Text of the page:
The last couple of classes I wanted to explore a bit more on awase and musubi but in the context of practical applications. Needless to say, we are not of sufficient ability to express Ki no musubi at will so I put particular emphasis on doing the physical motions first. Connection and Chushin being the primary factor there. As for the Aiki aspect, intention and capturing opponents ki before contact is essential.
We started with hand grabs and variations of ikkyo, nikkyo and sankyo. Then we proceeded to ryotedori from still and dynamic situations.
In ryotedori we invited uke in and showed him into our space. The physical movement is much like an applied yonkyo gedan throw. The aiki movement just being a deep handshake.
Next we tried inviting and then repelling him away, sort of ateru like. The physical motion being like a double nikkyo. The aiki movement just skin to skin and pulse uke away. I figure its easier for me when I invite him in, unite with him, sink and extend into his center. This is not exactly ateru, but I do try to focus on the skin contact. This might help with developing ateru I think.
Next we had one hand lapel grabs. One where we scoop uke's hands down from the side towards us and then have him fall back and pin face up. Cutting the hand is not feasible and will invite a hit from uke. The physical motion is a full tenkan and sink down. The Aiki motion you do not have to move a lot. In fact uke would be doing all the movement beside you.
After that we did an invite by stepping behind and using down aiki on his hand with our opposite hand. Its not trying to pull uke using body weight, nor is it pulling his hands down. Done either way, uke will come and rush you. Don't disturb his grab, but move together with him and down. Then touch his elbow and rotate for ikkyo but straight down at your feet into his shoulder. For physical method, we switch feet and cut uke's arm, but aligned with his chushin. Nage is offline.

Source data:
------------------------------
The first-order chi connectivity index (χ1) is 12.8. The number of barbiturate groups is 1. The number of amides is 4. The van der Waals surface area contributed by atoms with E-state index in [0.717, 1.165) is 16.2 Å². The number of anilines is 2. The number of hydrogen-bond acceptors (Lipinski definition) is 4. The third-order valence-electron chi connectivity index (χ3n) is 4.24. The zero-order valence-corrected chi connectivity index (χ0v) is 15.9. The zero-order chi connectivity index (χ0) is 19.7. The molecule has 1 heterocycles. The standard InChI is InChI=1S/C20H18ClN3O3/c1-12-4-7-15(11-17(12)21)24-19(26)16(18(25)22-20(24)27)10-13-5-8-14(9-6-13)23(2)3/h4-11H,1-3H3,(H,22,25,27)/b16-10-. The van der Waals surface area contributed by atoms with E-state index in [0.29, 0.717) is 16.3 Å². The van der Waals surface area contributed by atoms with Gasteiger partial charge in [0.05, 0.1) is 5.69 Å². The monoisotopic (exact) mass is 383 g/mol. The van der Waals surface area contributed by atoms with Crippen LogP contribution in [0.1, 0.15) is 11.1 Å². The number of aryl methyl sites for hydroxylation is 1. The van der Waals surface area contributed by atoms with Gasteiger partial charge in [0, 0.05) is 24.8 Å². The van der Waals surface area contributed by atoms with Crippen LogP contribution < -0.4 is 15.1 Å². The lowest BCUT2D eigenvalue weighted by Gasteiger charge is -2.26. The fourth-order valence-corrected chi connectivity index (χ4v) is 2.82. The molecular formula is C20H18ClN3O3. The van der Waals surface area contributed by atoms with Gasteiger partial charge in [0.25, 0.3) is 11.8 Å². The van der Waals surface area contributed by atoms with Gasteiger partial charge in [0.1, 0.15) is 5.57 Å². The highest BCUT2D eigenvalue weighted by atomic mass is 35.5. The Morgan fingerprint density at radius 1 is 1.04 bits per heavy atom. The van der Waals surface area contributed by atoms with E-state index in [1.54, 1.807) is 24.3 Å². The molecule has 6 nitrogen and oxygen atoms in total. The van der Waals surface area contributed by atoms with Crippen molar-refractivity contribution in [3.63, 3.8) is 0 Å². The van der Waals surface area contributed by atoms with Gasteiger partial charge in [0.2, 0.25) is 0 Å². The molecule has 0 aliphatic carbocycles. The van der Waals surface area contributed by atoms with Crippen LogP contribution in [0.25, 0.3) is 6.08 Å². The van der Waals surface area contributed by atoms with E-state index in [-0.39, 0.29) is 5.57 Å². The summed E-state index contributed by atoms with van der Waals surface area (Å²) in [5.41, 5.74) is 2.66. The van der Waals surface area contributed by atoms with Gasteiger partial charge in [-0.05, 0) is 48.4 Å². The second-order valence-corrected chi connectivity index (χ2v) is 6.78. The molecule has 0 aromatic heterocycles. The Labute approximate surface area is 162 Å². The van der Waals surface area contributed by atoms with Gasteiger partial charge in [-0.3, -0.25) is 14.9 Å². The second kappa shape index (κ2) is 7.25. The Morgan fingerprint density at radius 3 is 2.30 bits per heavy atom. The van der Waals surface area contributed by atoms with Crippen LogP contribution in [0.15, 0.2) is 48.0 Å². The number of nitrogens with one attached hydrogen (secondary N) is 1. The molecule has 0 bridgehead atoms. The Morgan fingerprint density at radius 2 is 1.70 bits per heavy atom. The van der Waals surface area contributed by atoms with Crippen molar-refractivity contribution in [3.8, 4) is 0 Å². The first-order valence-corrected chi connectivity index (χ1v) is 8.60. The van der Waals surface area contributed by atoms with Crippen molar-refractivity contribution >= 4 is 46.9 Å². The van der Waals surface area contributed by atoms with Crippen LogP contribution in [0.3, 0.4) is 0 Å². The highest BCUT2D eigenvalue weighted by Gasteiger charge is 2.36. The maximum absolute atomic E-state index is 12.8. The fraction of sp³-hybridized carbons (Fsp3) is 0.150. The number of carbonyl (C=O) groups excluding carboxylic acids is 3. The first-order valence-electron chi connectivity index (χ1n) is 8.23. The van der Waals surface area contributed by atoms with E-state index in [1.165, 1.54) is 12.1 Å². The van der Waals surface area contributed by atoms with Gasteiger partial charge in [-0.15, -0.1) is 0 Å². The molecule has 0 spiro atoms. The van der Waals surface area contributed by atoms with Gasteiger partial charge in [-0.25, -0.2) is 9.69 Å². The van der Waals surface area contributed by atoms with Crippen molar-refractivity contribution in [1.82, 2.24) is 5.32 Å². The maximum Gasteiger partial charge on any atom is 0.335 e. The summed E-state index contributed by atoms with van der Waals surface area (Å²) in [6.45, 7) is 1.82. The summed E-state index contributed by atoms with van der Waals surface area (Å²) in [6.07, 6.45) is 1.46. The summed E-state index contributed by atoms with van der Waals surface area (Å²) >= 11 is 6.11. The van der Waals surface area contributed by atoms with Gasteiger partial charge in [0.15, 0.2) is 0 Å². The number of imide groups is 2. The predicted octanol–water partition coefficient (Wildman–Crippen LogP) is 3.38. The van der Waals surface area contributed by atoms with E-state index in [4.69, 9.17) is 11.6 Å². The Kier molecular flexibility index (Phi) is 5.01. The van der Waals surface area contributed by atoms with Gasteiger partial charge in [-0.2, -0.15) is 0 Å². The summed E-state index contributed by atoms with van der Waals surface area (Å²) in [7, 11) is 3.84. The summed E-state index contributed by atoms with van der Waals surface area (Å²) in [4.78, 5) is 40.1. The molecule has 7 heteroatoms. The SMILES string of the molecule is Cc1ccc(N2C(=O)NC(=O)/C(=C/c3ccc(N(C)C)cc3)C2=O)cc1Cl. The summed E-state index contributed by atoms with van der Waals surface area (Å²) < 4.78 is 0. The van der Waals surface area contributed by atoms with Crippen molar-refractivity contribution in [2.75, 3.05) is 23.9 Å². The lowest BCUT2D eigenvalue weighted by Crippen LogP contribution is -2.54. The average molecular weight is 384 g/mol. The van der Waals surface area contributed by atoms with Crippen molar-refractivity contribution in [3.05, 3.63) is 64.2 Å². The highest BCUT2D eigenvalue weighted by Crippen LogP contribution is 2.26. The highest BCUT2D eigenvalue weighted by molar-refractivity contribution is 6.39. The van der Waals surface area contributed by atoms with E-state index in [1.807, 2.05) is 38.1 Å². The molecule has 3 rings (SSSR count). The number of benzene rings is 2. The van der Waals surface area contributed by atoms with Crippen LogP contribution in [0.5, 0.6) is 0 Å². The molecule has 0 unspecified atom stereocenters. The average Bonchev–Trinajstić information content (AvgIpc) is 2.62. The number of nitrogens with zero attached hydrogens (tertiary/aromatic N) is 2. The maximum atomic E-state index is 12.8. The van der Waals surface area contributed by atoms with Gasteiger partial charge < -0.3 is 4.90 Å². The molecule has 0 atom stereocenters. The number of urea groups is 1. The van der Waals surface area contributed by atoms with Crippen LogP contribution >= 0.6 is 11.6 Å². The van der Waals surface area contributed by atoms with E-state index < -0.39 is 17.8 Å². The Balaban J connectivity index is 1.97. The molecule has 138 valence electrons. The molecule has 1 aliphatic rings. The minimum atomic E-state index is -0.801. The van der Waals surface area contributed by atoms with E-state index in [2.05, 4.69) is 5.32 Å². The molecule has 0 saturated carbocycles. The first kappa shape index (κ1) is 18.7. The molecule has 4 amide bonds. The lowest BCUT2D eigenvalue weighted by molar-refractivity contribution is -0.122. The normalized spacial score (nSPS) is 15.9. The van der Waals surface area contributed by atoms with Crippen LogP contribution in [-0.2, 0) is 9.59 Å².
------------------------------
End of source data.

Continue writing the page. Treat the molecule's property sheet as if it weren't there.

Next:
Next, we just entered into his space and bow. Key here is not to disturb his hand at all and go no more than 90 degrees. Nage really has to concentrate on being one with uke, or uke will feel disturbed and choke nage. The physical motion is irimi and atemi face and armpit. Extend hands and uproot uke from his armpit and then down whilst holding his other hand close. A vigorous technique that is quite dangerous for uke if done too fast. Please be careful of his shoulder and head.
Lastly, please note this is a study. At our level, we can try to understand Aiki techniques as a transition of physical techniques. In some it looks totally different, in others it looks similar but feels different. Essentially, Aiki technique feels unstoppable because you don't understand what's happening. Nor are you feeling any overt threat by nage. In the physical techniques, the waza is done with power and efficiency. Done right, you'll find it difficult to stop or counter but you will feel the attack as a threat. You will feel the ability to counter, but pain or speed prevents you. Think along those broad rules and try to find the feeling of Aiki.